Suzannah Lipscomb is one of my favourite historians, ever. In tv programmes such as: “The last days of Anne Boleyn”, “Henry VIII & his six wives” & “The Great Fire of London” just to name a few, her historical knowledge just flaws me every time. She truly is incredibly knowledgable, in a time period I love so dearly, Medieval. In particular she specialises in Henry VIII and his second wife Anne Boleyn, which you guys will be all to aware of, are my favourite historical figures.
SO! Having said this, I had never read a book written by Suzannah, never. So I purchased one, this particular book took my attention starlight away! And here is my review of it, enjoy! ❤
Henry VIII is known stereotypically as a corpulent, covetous, and cunning king whose appetite for worldly goods met few parallels, whose wives met infamously premature ends, and whose religion was largely political in intent.
By focusing on a pivotal year in the life of Henry, this study moves beyond the caricature to reveal a fuller portrait of this complex monarch. In 1536, Henry met many failures—physical, personal, and political—and emerged from them a different man and a revolutionary new king who proceeded to transform a nation and a religion.
When reading this book it was as if I could hear Suzannah reading it, after watching so many of her programmes, and I truly loved this.
I found Suzannah to write beautifully and exactly how I thought she would right. The book over all was incredibly factual, it is filled with such vast knowledge of a year that many people may over look as a whole within Henry’s reign and, this is one thing I truly loved the most about it. Also, this whole year covers the one queen I love the most and does evolve around her a lot, Anne. 1536 was the year of her execution and to say this year wasn’t one that changed Henry would be saying someone was just incredibly blind. The year itself took a huge strain on Henry, but not all because of Anne, she just contributed to it a fair amount.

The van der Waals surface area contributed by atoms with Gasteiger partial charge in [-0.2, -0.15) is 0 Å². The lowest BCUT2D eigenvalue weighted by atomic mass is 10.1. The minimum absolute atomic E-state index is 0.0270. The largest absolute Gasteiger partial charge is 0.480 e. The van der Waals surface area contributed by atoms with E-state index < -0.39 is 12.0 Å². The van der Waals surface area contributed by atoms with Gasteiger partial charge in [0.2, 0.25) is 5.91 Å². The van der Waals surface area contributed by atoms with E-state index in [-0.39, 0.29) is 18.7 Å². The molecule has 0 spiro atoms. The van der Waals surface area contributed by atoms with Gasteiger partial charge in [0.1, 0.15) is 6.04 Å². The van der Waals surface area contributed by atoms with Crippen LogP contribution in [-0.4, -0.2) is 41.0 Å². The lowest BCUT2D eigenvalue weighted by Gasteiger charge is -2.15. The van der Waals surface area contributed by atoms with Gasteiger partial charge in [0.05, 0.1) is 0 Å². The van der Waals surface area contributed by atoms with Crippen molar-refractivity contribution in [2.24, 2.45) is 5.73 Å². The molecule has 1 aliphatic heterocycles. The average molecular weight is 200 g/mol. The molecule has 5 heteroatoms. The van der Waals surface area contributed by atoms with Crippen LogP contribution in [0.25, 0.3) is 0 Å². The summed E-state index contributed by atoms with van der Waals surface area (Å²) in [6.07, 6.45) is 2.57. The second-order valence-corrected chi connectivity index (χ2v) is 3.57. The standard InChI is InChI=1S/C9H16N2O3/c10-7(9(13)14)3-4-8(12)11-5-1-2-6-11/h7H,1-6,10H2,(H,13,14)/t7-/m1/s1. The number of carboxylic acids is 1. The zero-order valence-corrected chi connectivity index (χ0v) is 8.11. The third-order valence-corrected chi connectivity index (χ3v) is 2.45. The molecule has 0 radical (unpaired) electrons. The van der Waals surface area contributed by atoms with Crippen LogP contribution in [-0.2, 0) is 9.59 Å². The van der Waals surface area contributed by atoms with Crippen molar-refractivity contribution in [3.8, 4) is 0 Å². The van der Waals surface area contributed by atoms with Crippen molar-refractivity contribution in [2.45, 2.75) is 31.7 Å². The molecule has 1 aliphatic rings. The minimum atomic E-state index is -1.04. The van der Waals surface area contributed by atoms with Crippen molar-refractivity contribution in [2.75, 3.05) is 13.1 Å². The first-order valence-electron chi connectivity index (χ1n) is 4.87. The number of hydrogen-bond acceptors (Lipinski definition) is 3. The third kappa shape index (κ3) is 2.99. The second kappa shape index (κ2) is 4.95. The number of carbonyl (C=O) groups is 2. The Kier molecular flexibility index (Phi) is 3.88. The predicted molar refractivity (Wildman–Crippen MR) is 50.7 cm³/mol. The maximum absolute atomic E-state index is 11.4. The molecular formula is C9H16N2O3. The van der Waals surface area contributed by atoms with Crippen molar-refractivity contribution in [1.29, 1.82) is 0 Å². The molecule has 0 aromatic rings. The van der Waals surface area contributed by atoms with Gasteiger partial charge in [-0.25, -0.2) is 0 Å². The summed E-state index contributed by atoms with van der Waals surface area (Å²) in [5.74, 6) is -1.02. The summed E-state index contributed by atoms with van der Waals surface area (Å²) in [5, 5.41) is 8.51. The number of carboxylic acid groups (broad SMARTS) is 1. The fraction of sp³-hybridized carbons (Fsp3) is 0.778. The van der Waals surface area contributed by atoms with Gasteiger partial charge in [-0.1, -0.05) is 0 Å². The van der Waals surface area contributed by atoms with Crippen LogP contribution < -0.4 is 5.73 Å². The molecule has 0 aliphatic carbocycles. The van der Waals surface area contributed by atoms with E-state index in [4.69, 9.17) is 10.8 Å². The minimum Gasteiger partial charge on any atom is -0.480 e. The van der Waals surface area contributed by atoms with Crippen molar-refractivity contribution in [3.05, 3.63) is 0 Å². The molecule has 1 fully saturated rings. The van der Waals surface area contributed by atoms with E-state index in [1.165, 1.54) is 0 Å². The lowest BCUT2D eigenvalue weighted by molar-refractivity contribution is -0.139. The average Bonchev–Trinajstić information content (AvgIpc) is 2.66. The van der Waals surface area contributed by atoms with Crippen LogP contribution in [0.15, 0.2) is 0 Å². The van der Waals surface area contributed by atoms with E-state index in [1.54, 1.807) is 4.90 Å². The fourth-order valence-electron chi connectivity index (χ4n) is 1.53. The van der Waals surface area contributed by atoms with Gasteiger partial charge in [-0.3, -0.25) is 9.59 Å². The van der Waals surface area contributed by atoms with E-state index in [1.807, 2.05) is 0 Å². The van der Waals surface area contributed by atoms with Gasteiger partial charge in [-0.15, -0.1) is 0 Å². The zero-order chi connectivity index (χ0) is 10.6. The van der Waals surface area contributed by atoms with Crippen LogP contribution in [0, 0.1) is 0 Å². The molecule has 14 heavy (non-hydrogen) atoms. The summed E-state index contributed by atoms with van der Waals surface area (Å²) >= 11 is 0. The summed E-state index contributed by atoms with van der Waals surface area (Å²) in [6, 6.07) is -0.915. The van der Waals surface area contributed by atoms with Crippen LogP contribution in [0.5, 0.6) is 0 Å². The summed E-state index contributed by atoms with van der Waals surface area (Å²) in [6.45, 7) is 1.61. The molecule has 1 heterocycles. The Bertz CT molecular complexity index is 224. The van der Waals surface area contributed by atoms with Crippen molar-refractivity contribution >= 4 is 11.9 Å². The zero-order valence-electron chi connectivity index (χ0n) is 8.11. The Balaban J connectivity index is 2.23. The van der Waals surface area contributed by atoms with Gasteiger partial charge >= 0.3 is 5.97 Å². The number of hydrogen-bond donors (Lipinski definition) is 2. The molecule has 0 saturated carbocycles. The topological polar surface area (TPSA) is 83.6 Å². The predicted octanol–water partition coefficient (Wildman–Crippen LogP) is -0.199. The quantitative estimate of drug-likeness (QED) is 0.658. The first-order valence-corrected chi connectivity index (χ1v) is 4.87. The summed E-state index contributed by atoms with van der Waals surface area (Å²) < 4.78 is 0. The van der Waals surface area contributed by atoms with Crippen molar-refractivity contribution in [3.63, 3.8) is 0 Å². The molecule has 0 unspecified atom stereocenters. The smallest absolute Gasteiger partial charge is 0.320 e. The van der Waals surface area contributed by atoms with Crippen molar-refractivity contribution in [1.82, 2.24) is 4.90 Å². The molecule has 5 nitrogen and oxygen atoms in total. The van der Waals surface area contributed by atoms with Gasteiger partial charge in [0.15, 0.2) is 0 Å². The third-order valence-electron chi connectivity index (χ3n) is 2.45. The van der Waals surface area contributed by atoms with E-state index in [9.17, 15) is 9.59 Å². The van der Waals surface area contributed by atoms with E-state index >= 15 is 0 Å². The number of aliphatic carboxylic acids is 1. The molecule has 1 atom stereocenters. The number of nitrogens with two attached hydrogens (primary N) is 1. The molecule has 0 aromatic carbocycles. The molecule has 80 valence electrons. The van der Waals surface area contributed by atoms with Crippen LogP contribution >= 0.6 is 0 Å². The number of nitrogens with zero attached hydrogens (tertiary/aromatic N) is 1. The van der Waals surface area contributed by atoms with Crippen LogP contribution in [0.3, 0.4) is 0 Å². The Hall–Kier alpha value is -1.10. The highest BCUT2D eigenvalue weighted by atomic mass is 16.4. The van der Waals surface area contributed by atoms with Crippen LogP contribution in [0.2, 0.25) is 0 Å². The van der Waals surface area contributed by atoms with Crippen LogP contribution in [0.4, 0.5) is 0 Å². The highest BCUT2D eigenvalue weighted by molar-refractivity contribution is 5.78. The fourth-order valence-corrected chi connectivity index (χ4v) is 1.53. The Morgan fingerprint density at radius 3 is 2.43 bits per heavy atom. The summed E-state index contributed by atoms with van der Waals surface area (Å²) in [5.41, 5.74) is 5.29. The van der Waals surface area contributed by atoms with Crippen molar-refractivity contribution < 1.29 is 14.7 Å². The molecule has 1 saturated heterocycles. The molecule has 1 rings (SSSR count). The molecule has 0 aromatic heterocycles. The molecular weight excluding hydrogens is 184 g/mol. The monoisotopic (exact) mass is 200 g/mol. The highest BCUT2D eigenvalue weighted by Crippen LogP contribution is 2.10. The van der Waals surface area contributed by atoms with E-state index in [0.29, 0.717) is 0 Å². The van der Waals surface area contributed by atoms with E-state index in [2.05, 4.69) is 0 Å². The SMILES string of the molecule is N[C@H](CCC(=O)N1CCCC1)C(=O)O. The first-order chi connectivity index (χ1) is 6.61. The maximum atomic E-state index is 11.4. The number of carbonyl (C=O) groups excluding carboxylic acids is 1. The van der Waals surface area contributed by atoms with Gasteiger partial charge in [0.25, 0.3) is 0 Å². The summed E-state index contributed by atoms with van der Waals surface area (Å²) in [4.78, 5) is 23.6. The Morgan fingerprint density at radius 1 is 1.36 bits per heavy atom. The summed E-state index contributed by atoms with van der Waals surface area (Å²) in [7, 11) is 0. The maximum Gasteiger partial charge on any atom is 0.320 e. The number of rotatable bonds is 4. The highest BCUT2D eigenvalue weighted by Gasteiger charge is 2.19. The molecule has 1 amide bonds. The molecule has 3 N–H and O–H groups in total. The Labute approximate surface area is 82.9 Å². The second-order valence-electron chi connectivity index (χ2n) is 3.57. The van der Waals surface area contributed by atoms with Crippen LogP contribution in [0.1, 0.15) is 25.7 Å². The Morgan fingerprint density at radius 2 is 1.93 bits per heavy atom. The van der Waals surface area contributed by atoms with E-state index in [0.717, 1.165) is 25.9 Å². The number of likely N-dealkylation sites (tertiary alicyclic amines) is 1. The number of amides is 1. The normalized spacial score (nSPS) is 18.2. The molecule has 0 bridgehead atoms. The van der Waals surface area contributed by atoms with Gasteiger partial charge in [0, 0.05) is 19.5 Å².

Suzannah is looking to see over all though if it was this year in particular that made Henry a “tyrant” and in all honesty I would agree with her hugely. Not just because I am biased within regards to who’s involved and who’s writing it, but because as a historian who’d love for the Tudor era is huge I myself from reading and understanding this time period would say this year changed Henry in a lot of ways and would contribute to his reputation as a “tyrant” over all.
My favourite chapters:
- Chapter 1 – the change
- Chapter 2 – young Henry
- Chapter 4 – 1536 and all that
- Chapter 6 – a kings honour
- Chapter 7 – the fall of Anne Boleyn
- Chapter 10 – the reformation in England
- Chapter 13 – Henry VIII’s theology
- Chapter 18 – did Henry become a tyrant?
These chapters in particular are what solidify for me the meaning behind whether 1536 was a changing year for Henry, so much happened in the space of a year: 3 different wives, an accident resulting in a health decline and finally a true male heir. This year messed with Henry’s head no doubt, it would anyone given how quick his wives came and went between this year and his death, but, Henry in my eyes was too trusting or maybe too blind to the people close enough to him, he didn’t always pick wisely. Suzannah makes me as a historian just understand this year as a whole so much more and makes me see it for how it truly was, The Year That Changed Henry VIII.
10/10 book, and Suzannah if by any chance you’re reading this (hey, you never know) you’re truly an idol to me. Thanks for being such an awesome historian!
With love, Charlotte x